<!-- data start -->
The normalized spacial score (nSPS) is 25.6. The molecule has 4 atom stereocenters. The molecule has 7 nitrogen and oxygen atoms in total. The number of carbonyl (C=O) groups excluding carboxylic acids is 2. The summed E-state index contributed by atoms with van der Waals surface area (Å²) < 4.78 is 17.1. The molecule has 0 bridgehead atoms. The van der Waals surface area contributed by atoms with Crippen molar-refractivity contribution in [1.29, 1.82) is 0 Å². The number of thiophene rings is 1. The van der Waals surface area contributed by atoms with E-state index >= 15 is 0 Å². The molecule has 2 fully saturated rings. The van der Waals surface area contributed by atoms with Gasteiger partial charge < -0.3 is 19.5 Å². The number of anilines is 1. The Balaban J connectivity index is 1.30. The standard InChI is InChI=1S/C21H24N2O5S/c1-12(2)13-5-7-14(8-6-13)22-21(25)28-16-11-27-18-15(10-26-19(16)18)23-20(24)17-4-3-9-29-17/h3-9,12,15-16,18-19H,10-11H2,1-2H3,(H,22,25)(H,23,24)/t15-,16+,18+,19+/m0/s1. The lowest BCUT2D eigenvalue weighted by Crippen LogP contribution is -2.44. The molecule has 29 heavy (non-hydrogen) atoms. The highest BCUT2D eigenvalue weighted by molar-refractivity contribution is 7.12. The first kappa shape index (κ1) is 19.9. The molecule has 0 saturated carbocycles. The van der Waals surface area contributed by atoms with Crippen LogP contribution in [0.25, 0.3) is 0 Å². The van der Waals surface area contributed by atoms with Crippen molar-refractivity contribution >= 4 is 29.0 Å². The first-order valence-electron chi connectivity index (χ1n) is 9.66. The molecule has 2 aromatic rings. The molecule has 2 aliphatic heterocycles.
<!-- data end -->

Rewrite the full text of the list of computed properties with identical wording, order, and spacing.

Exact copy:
The normalized spacial score (nSPS) is 25.6. The molecule has 4 atom stereocenters. The molecule has 7 nitrogen and oxygen atoms in total. The number of carbonyl (C=O) groups excluding carboxylic acids is 2. The summed E-state index contributed by atoms with van der Waals surface area (Å²) < 4.78 is 17.1. The molecule has 0 bridgehead atoms. The van der Waals surface area contributed by atoms with Crippen molar-refractivity contribution in [1.29, 1.82) is 0 Å². The number of thiophene rings is 1. The van der Waals surface area contributed by atoms with E-state index >= 15 is 0 Å². The molecule has 2 fully saturated rings. The van der Waals surface area contributed by atoms with Gasteiger partial charge < -0.3 is 19.5 Å². The number of anilines is 1. The Balaban J connectivity index is 1.30. The standard InChI is InChI=1S/C21H24N2O5S/c1-12(2)13-5-7-14(8-6-13)22-21(25)28-16-11-27-18-15(10-26-19(16)18)23-20(24)17-4-3-9-29-17/h3-9,12,15-16,18-19H,10-11H2,1-2H3,(H,22,25)(H,23,24)/t15-,16+,18+,19+/m0/s1. The lowest BCUT2D eigenvalue weighted by Crippen LogP contribution is -2.44. The molecule has 29 heavy (non-hydrogen) atoms. The highest BCUT2D eigenvalue weighted by molar-refractivity contribution is 7.12. The first kappa shape index (κ1) is 19.9. The molecule has 0 saturated carbocycles. The van der Waals surface area contributed by atoms with Crippen LogP contribution in [0.25, 0.3) is 0 Å². The van der Waals surface area contributed by atoms with Crippen molar-refractivity contribution >= 4 is 29.0 Å². The first-order valence-electron chi connectivity index (χ1n) is 9.66. The molecule has 2 aromatic rings. The molecule has 2 aliphatic heterocycles.